Tomb Raider is a gaming institution. First released back in 1996, this new game represents the tenth outing for Lara Croft, who returns with 35 million lifetime sales behind her.
However, Tomb Raider is also (somewhat poetically) a relic - a series in desperate need of revival. The unrealistically curvy first-lady of gaming has become something of a joke in popular culture; intrinsic to the stereotype of gamers as bedroom dwelling nerds with unrealistic ideals for what women should be.
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While new developer Crystal Dynamics have made her a more relevant action heroine, even their last Tomb Raider game, 2008's Underword, feels as if it belongs to a past generation, the basic formula having changed little since 1996. And there's Uncharted...
Naughty Dog and Nathan Drake have flamboyantly stolen the Tomb Raider template for adventure. Something had to change, and with this new - simply named reboot - it has. Rather than trying to out-Uncharted Drake, Crystal are treading a darker path.
This isn't about ostentatious, Indiana Jones-style adventuring: it's a gritty origins story that batters the young Lara Croft into the action icon the world is familiar with. "We took over Tomb Raider back in 2003 and our first game - Legend - was always part of a trilogy along with Anniversary and Underworld," says Crystal Dynamics brand director, Karl Stewart, speaking exclusively to PSM3.
"About half way through we decided that we wanted to put our own stamp on the franchise, to make it relevant again."
Lara is no longer a twinkle-toed princess, stealing priceless statues like a one-woman British Empire - she's human, vulnerable. It's this idea of the 'breakable' lead character that makes Tomb Raider so compelling, so unlike any other game of 2012.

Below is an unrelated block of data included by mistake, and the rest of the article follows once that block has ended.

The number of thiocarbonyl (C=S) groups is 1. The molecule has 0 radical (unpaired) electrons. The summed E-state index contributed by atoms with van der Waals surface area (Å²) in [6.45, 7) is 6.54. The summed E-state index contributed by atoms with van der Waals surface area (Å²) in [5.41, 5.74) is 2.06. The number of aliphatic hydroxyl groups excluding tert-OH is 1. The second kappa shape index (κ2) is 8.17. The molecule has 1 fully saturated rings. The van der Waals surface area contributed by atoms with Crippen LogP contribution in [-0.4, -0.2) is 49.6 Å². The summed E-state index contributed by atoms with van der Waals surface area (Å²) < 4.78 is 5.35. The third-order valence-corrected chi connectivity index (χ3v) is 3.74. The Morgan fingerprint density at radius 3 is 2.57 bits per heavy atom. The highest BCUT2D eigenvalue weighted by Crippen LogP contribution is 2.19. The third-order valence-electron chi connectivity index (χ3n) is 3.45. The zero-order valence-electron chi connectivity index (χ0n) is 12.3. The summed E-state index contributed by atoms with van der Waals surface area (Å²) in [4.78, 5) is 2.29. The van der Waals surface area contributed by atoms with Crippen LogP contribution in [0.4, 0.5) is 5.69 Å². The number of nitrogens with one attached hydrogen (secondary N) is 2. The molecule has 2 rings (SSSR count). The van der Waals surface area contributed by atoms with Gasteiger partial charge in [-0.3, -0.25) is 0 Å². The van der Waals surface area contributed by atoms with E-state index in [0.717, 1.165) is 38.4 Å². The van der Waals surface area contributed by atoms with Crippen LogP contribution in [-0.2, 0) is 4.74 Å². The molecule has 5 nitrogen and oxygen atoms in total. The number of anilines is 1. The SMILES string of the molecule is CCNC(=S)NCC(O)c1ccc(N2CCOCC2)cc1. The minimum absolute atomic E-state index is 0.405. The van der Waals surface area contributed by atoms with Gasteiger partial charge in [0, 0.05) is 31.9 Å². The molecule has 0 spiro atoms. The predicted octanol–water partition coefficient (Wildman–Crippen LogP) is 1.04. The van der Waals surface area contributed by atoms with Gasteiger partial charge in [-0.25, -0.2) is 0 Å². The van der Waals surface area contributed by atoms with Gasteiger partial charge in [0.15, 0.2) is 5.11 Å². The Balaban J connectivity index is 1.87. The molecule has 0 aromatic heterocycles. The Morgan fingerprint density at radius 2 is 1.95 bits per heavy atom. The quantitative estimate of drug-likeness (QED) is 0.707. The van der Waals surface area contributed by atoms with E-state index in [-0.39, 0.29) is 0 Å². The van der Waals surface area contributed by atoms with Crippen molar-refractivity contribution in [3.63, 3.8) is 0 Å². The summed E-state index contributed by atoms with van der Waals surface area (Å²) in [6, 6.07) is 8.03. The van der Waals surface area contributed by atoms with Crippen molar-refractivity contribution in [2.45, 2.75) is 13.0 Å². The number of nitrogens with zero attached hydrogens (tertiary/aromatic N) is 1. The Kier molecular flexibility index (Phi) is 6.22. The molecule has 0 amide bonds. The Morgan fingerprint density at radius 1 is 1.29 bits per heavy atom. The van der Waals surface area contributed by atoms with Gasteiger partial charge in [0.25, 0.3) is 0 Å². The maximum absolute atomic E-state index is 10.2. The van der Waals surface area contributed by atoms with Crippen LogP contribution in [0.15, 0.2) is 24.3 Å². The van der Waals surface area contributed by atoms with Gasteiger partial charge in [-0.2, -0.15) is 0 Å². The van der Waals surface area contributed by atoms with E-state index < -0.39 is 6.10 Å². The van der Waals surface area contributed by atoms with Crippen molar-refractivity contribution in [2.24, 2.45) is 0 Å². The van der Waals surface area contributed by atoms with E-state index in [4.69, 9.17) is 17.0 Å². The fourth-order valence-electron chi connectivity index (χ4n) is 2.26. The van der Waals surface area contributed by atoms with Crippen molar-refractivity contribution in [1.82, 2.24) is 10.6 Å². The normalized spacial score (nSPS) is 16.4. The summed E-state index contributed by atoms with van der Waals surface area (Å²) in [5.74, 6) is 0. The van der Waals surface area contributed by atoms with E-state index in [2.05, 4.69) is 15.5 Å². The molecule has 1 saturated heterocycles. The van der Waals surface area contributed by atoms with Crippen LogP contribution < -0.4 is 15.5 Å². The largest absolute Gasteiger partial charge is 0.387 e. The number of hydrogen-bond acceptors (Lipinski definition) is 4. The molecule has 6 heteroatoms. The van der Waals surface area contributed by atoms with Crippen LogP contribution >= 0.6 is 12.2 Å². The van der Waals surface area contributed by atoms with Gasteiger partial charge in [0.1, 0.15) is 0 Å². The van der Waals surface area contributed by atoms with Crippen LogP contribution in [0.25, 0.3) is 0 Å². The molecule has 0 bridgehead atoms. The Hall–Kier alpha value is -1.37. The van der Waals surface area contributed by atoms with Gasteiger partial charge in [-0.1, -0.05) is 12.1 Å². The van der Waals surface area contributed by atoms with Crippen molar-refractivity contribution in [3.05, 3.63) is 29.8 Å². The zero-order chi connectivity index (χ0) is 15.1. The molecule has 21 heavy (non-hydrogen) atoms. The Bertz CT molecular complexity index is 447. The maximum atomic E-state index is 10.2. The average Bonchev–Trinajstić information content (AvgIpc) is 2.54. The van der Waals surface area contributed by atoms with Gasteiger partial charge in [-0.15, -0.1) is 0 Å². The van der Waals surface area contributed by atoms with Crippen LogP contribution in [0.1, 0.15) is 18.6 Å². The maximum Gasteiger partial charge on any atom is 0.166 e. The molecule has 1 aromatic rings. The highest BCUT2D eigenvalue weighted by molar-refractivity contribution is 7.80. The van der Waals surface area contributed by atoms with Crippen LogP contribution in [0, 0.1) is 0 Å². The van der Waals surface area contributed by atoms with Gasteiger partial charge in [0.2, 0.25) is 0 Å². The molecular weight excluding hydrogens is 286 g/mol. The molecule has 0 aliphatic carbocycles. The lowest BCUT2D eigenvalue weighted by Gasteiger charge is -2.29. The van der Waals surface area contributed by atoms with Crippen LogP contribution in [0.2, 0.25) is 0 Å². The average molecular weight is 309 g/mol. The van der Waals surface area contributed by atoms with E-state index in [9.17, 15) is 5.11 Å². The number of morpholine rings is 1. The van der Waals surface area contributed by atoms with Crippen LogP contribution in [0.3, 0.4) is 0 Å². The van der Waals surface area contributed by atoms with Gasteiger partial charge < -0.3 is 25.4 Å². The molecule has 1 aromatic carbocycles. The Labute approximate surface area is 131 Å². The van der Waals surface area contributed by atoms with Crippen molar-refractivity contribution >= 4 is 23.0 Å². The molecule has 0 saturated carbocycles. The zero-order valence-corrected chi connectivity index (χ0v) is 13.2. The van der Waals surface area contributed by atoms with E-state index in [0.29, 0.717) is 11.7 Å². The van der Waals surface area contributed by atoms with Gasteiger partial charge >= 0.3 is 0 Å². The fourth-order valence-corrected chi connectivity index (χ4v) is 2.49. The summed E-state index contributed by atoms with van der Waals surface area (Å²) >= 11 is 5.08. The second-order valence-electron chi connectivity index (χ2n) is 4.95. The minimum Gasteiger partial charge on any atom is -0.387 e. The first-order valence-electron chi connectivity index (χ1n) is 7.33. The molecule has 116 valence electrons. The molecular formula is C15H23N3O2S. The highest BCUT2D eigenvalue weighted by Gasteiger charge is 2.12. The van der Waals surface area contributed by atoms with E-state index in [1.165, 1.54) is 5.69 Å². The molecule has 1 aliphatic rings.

"You never really knew Lara before: you understand that she's this beautiful looking girl with rich parents and cool pair of guns, and that she could pay to do whatever she wanted, says Stewart. "However, our research showed that the fact she could pay to do anything never felt very realistic - people couldn't relate to it - so we created a girl who isn't in that situation. She wants to be a member of the crew, she wants to be part of the team, and she's just going on her first adventure.
"It's what they did with James Bond in Casino Royale - we saw him with feelings like revenge and jealousy, and that let people see the character in a new light. And that's what we're looking to do with Tomb Raider - we want people to really feel the emotional connection."
Most action games teach us that we're unstoppable. We can hide behind cover to heal bullet-wounds, we can strap our bodies with health-packs to salve stabbings. There is no penalty for taking an axe to the shoulder - we're able to retaliate with the strength and ferocity of a fighting fit warrior, fresh as the day we were deployed. Tomb Raider turns that assumption on its head. Lara is a vulnerable hero. She whimpers while squeezing through tight corridors in unstable, claustrophobic cave-systems. She mutters to herself about staying alive as her torch is extinguished by a rush of water, or a blast of air.
When she rips an arrow or a piece of rock from her body - injuries she quite realistically sustains throughout the game - you feel her pain as the offending item tears her skin and she screams. As Stewart explains: "You're not going to take a 20ft jump off a cliff, because injury will play a big part in the game's realism. When Lara is injured you won't be able to climb as freely".
And although you're sitting in front of a screen, pad in hand, you still feel genuine concern for Lara. In the back of your mind, you know you can restart from the last save point if she's crushed by a tumbling boulder, but the threat of demise is acute when you're so closely, painfully connected with your on-screen character.